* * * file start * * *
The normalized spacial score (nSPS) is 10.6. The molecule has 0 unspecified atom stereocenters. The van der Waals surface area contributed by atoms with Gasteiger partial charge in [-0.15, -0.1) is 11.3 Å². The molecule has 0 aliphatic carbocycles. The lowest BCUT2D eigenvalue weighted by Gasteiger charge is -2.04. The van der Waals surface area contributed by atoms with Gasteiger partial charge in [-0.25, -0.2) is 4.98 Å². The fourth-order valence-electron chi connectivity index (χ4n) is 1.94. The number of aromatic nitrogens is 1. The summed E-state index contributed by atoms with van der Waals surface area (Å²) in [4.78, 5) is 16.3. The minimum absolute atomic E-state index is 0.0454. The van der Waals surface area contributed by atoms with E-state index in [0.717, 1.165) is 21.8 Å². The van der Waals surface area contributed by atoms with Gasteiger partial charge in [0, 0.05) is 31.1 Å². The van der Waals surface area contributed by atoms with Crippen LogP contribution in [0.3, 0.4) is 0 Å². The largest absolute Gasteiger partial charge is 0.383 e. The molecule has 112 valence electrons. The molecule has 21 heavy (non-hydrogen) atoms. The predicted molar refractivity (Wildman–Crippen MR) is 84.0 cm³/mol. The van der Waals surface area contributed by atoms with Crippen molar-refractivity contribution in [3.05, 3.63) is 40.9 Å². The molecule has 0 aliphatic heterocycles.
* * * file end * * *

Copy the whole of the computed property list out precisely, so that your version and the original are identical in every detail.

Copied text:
The normalized spacial score (nSPS) is 10.6. The molecule has 0 unspecified atom stereocenters. The van der Waals surface area contributed by atoms with Gasteiger partial charge in [-0.15, -0.1) is 11.3 Å². The molecule has 0 aliphatic carbocycles. The lowest BCUT2D eigenvalue weighted by Gasteiger charge is -2.04. The van der Waals surface area contributed by atoms with Gasteiger partial charge in [-0.25, -0.2) is 4.98 Å². The fourth-order valence-electron chi connectivity index (χ4n) is 1.94. The number of aromatic nitrogens is 1. The summed E-state index contributed by atoms with van der Waals surface area (Å²) in [4.78, 5) is 16.3. The minimum absolute atomic E-state index is 0.0454. The van der Waals surface area contributed by atoms with E-state index in [0.717, 1.165) is 21.8 Å². The van der Waals surface area contributed by atoms with Gasteiger partial charge in [0, 0.05) is 31.1 Å². The van der Waals surface area contributed by atoms with Crippen LogP contribution in [0.3, 0.4) is 0 Å². The largest absolute Gasteiger partial charge is 0.383 e. The molecule has 112 valence electrons. The molecule has 21 heavy (non-hydrogen) atoms. The predicted molar refractivity (Wildman–Crippen MR) is 84.0 cm³/mol. The van der Waals surface area contributed by atoms with Crippen molar-refractivity contribution in [3.05, 3.63) is 40.9 Å². The molecule has 0 aliphatic heterocycles.